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Cold War. Why did it happen, who was involved, what was the outcome?Cold War. Why did...

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animalover4546 | Student, Undergraduate | Honors

Posted May 14, 2010 at 10:24 AM via web

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Cold War. Why did it happen, who was involved, what was the outcome?

Cold War. Why did it happen, who was involved, what was the outcome?

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pohnpei397 | College Teacher | (Level 3) Distinguished Educator

Posted May 14, 2010 at 10:31 AM (Answer #2)

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The Cold War happened from about 1945 to about 1990.  It was not really a war.  It was a competition between the United States and the Soviet Union to see who would dominate the world.  They each thought that their system of government and economics was best and should dominate the world.

The result of the Cold War was that the Soviet Union fell apart in the early 1990s.   People usually say it was because their system could not keep people happy because it did not give them rights or material wealth.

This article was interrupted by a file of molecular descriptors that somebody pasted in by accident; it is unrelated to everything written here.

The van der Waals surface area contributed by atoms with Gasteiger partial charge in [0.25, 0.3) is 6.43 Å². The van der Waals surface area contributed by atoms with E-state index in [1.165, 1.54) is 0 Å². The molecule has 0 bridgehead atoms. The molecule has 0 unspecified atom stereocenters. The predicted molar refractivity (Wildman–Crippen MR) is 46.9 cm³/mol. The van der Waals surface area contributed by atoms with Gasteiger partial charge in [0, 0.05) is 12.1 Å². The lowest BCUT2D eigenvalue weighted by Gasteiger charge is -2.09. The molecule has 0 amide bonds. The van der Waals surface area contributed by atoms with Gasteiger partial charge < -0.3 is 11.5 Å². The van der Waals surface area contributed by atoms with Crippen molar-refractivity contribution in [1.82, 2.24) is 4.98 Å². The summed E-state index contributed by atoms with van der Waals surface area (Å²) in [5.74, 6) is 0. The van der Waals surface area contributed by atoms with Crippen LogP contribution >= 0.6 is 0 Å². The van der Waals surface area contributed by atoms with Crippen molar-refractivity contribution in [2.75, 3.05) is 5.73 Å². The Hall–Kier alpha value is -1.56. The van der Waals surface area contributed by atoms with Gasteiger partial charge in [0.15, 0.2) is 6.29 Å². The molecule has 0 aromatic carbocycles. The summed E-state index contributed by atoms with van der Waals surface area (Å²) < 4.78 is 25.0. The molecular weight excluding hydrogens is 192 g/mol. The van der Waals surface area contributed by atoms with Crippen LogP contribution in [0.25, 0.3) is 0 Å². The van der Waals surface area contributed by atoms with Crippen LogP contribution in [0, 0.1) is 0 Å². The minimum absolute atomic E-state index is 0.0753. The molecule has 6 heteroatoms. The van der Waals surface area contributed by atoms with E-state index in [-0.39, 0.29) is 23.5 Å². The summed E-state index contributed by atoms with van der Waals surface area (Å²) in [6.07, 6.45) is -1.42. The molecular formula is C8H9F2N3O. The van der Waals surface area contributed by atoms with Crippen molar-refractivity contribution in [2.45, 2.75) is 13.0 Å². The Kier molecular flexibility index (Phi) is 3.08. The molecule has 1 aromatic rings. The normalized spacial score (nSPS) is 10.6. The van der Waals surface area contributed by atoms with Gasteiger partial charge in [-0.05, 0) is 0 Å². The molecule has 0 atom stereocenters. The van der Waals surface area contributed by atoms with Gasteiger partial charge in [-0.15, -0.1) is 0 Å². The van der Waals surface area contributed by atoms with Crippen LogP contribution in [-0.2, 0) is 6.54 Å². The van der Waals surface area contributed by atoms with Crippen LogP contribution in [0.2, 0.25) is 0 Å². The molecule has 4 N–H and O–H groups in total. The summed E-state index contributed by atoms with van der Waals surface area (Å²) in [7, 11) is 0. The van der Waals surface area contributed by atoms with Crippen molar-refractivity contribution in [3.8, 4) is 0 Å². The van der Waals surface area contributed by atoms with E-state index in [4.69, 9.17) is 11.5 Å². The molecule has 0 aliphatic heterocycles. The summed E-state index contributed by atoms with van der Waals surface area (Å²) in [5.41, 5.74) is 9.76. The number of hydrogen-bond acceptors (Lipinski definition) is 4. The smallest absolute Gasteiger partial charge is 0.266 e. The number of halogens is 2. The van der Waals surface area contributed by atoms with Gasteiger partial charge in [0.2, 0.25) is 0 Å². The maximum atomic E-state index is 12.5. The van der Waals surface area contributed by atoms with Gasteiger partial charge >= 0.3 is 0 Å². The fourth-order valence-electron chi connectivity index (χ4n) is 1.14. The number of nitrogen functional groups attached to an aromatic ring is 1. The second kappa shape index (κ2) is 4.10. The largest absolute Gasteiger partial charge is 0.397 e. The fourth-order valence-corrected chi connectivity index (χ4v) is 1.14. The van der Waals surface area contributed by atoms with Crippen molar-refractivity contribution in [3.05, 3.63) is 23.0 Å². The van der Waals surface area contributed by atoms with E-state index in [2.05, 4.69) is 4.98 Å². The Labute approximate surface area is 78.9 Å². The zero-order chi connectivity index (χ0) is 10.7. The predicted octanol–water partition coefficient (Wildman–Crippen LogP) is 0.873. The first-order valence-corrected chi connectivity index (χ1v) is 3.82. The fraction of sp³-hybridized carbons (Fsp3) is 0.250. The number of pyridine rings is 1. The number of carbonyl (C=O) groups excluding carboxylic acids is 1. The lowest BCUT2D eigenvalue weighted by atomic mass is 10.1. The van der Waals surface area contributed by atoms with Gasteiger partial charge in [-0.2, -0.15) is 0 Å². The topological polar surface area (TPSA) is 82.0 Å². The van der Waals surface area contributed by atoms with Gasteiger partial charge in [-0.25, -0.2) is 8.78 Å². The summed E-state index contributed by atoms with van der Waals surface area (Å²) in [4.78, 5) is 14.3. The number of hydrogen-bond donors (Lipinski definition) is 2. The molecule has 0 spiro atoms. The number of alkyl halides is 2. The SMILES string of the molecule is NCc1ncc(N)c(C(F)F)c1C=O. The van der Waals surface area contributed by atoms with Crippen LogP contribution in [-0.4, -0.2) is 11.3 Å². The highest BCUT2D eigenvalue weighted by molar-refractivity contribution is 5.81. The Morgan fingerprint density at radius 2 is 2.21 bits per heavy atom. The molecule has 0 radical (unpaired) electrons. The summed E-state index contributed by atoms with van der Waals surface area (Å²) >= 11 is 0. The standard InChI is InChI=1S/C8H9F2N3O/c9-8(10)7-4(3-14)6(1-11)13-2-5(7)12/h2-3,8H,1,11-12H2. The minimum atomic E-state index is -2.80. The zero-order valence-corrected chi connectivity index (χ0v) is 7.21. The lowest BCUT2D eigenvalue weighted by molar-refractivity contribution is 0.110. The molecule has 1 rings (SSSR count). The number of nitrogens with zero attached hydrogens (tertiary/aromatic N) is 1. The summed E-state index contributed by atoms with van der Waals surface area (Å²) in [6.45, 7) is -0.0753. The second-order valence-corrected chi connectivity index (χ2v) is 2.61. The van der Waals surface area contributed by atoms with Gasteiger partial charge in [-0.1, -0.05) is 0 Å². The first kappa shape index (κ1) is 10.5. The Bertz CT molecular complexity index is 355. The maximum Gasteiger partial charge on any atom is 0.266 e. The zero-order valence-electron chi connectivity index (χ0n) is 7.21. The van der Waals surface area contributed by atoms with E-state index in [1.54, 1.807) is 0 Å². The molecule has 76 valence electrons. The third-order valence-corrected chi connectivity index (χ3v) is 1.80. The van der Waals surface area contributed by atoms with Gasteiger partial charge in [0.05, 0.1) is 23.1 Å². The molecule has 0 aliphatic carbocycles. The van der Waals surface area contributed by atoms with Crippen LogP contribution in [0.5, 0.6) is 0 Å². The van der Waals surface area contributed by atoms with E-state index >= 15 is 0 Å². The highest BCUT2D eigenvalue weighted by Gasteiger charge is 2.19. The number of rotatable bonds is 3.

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besure77 | Middle School Teacher | (Level 1) Senior Educator

Posted May 14, 2010 at 10:42 AM (Answer #3)

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The Cold War began after World War II. It was between the United States and the Soviet Union. It was called the Cold War because both nations were afraid to fight one another directly, so they they did it indirectly. They used words as weapons by denouncing the other and trying to make the other seem foolish.

The United States and the Soviet Union were the only two superpowers after the second World War. They both had nuclear weapon capabilities and this made everyone very fearful.